It's tough to describe how much I loathe the standardized test industry in the US. I disagree with those who argue it a necessary evil for colleges too overwhelmed with applicants to make a more nuanced evaluation. So it was with some amusement that I read yesterday that their systems had failed this year's batch of college seniors. Now, the story gets thicker:
With college counselors and admissions officials scrambling to take a second look at student scores in the final weeks before they mail out acceptances and rejections, Chiara Coletti, the College Board's vice president for public affairs, said that 16 students out of the 495,000 who took the October exam had scores that should have been more than 200 points higher.Apparently the fact that an error had occurred was reported to colleges earlier in the week, specifically "that nearly 1 percent of the students who took the SAT reasoning test in October, or about 4,000, had received erroneous scores". Obviously this presents some serious difficulties for all involved. Now let's wait for the lawsuits to really start flying.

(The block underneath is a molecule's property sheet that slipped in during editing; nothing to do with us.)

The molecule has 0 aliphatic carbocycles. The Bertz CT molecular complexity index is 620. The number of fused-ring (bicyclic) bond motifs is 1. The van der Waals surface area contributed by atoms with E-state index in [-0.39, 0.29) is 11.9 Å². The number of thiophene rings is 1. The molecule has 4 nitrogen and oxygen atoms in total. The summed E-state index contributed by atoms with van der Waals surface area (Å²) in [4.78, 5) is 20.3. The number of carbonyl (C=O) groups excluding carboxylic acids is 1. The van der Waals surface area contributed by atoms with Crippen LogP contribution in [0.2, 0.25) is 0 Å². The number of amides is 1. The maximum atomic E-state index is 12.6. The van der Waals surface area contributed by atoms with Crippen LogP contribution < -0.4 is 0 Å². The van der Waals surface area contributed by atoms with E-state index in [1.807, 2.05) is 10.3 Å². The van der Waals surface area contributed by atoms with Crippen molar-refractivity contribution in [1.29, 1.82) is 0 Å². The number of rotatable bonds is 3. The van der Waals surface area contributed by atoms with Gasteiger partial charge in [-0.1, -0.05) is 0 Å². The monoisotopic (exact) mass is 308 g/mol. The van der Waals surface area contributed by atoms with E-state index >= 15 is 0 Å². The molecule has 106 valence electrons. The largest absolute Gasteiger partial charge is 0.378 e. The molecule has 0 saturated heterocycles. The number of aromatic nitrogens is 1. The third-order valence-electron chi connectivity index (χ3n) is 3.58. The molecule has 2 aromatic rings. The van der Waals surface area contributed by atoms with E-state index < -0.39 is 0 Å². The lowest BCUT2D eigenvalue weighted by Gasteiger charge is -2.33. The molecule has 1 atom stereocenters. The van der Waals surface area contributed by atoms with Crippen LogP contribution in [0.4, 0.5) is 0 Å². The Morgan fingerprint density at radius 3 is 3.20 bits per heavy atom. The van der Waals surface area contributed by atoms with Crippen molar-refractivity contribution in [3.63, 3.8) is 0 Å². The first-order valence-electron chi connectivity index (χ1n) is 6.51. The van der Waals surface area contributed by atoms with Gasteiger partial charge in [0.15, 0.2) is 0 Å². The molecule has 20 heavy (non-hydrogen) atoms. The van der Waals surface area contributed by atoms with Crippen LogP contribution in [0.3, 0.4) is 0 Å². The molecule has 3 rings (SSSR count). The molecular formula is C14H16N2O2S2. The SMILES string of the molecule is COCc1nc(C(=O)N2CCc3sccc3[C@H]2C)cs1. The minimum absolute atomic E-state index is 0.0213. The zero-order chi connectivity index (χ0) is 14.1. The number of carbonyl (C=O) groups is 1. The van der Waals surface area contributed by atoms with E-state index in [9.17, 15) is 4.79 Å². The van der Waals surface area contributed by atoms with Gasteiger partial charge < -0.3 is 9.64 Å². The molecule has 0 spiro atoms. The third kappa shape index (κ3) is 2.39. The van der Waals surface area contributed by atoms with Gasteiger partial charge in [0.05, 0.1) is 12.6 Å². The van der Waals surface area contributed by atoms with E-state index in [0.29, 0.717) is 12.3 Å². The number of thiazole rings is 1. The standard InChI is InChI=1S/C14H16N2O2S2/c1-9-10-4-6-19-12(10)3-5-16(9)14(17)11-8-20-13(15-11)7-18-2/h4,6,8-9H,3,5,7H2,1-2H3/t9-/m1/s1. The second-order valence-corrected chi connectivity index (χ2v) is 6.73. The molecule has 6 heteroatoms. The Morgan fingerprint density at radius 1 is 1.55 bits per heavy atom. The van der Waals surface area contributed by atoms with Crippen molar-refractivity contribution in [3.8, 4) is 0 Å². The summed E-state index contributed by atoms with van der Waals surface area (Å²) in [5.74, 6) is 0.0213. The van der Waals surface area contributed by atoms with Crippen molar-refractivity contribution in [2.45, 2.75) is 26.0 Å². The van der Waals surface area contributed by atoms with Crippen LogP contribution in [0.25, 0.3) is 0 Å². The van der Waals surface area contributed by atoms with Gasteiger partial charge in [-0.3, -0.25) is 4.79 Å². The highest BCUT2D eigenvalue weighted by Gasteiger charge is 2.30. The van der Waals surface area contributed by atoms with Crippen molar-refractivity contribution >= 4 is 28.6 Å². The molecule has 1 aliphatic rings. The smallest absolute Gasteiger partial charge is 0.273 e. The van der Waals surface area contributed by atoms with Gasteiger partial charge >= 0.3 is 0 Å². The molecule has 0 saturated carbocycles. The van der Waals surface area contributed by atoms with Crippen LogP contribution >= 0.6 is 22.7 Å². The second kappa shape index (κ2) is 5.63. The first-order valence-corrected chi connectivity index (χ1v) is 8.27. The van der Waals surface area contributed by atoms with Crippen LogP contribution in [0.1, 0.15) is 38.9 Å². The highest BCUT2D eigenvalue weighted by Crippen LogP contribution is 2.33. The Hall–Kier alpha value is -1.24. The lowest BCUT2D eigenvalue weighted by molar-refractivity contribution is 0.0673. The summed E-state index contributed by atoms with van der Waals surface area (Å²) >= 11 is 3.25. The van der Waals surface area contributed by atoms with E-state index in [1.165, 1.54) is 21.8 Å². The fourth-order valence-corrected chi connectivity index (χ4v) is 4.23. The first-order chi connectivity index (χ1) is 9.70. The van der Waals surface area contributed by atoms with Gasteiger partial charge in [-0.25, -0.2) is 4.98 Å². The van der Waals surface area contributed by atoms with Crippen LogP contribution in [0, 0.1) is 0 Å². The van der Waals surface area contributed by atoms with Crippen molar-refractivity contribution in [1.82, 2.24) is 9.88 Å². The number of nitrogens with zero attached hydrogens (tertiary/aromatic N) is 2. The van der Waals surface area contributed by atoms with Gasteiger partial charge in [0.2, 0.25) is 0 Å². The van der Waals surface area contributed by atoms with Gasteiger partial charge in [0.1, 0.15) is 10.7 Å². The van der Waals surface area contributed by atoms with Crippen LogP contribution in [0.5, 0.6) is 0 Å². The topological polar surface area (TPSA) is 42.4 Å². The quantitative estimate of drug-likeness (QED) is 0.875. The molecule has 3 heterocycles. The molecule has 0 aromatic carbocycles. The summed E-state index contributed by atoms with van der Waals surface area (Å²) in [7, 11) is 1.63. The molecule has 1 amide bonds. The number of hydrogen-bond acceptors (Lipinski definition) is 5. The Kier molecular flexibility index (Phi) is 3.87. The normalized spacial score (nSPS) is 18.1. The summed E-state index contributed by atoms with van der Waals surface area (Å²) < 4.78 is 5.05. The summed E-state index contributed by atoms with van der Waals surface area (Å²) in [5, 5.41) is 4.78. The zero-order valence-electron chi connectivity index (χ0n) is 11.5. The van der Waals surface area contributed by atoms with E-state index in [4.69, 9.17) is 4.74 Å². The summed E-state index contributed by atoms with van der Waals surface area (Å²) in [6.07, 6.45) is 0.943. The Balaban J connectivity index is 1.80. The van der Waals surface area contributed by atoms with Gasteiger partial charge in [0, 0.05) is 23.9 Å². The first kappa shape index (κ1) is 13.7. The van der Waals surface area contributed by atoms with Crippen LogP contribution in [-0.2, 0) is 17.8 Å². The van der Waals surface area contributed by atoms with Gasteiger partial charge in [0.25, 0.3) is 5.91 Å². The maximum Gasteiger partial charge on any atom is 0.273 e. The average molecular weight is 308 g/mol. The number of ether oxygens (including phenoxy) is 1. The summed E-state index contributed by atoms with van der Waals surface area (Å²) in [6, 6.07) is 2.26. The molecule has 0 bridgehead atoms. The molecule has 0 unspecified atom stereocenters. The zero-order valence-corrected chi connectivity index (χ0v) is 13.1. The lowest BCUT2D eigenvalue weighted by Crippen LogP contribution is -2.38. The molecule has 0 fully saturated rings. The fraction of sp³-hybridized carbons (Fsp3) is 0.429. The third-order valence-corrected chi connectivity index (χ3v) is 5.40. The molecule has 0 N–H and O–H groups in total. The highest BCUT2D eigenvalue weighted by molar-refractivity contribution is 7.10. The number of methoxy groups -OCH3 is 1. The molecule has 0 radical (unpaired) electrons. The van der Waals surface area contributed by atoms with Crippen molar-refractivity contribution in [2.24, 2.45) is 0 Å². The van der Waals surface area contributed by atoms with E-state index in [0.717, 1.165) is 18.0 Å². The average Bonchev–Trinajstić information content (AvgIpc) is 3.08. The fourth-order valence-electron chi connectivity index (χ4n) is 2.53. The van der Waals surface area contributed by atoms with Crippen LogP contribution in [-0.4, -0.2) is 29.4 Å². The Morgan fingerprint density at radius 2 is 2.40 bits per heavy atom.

My one hope is that this will result in a reduction (or elimination) of the standardized tests as a evaluation tool - having had a conversation with someone on one selection commitee of an unnamed university who told me they 'lined they up by their score', I would not be displeased to see a little reality enter the picture.
Thankfully there are some schools, or at least departments, that approach standardized tests a little more reasonably. In my search for a graduate school, I found only one among my choices required the GRE. When I asked why it was being used, I was told that it was essentially to help when an applicant is borderline on other factors. For the vast majority of students, it would have no effect.on Fri Mar 10 13:34:45 2006
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